Traveling in Costa Rica

Traveling to Costa Rica is simple and easy. Its two international airports located in San Jose and Liberia allows easy accessibility via a great many airlines from North and South America, as well as Europe. As a civilized destination, Costa Rica offers as a safe and friendly place to travel , with educated people (many Costa Ricans speak English), an intricate system of roads, and social and health development that makes it perfect for traveling as a family.

¿When to visit Costa Rica? Because of its geographic characteristics (located 10 degrees north of the equator) and tropical climate, Costa Rica is an all-year-round destination. It has two seasons—dry (December-April) and wet (May to November)—and is known for eternal springtime temperatures that tend to be slightly warmer during the dry season and along coastal areas. The dry season, which is also the tourism high season, has more sunny days with clear blue skies and temperatures that vary between 25°C y 30°C, depending on the area. It is important to point out that the chance of rain is always a possibility, even in the dry season. It is the most appealing vacation season for international travelers and for Costa Ricans. On the other hand, the wet season, also known as the green season, offers a different panorama marked by rainy cooler days and even greater scenic beauty as the shades of deep green envelope the mountains. Despite the rain, which tends to fall in the afternoons, this is the best time to appreciate the country’s natural landscapes, with fewer people at top tourism sites and more attractive prices available for tourism services.

Traveling requirements: In order to travel to Costa Rica your passport must be valid for at least six months from the time of your arrival. U.S., Canadian and citizens of most European Union countries are not required entry visas. We recommend bringing some other identification document such as a driver’s license which provides proof of your nationality.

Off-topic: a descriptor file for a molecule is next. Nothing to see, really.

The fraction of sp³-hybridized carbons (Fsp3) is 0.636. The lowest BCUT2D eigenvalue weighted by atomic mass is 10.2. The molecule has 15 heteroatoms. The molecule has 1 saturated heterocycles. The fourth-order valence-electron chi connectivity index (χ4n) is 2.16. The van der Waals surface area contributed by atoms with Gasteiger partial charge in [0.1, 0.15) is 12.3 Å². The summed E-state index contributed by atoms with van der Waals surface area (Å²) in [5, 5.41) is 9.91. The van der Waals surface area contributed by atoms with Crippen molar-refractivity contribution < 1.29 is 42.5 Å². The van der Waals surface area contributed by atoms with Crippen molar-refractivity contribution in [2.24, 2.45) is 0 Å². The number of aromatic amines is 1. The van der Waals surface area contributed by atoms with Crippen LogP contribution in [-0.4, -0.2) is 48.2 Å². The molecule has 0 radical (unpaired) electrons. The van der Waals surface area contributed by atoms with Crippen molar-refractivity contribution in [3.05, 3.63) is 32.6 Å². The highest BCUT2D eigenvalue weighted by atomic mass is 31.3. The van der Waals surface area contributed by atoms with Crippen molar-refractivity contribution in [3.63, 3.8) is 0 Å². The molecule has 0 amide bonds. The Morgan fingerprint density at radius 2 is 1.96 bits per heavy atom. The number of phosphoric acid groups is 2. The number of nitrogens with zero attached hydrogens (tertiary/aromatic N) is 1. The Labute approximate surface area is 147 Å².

Money, Credit cards and ATM’s: The colon is Costa Rica’s official currency; however, the use of U.S. dollars is quite common among many people and businesses. Dollars are usually more stable than the local currency, which tends to have mini devaluations throughout the year. The Euro on the other hand is not accepted in the country and it is important that you bring most of your cash in U.S. dollars. The use of credit cards is quite common and most businesses accept credit card payment. This is quite practical and advantageous. It is important to note that ATM access is available in most cities and tourist destinations allowing you to withdraw cash with your international credit or debit cards. Cash is useful if you visit remote places where you might have difficulty paying with credit cards.

Health and Insurance: For the past 50 years, Costa Rica has invested a lot in its health system. The country has high standards of health services and a great access to medical services. It also boasts life expectancy rates comparable to most developed countries. A system of aqueducts runs through the entire country and the quality of drinking water is quite good, which guarantees the health and cleanliness of the country’s inhabitants. Costa Rica also has an extensive network of medical services (clinics, hospitals, Red Cross posts, private doctors) which are available even in the most remote areas of the country. Many medical specialists speak other languages especially in some of the most important private and public hospitals. We strongly recommend all travelers buy an insurance policy that will cover hospitalization due to an accident while visiting the country.

Tipping & Gratuities: There are no specific rules about tipping in Costa Rica, although nowadays gratuities are considered an important part of the income for anyone who works for the tourism industry. At restaurants a 10% gratuity will be automatically added to your bill in addition to a 13% sales tax. Costa Ricans generally do not bother to add any extra to the 10% gratuity but if you want to give your server a little more, they will likely be very grateful for your generosity. At hotels we recommend to offer a tip of $ 1 to the bellboy while at tours and excursions we recommend to offer your guide a tip of $ 5 - $ 10. When it comes to private transportation and long drives, we normally suggest offering drivers a tip of $ 5 to $ 10. For short cab rides, drivers normally do not expect any tip but we suggest rounding the fare up and letting the taxi driver keep the change.

Packing List: Here is our suggested packing list:

  • Comfortable hiking shoes
  • Rain Gear
  • Sweater or jacket
  • Light and fast-drying shirts and pants
  • Hiking shorts
  • Bathing suit
  • Hat
  • Sunscreen
  • Insect repellent
  • Water bottle
  • Flashlight
  • Binoculars
  • Ziplock bags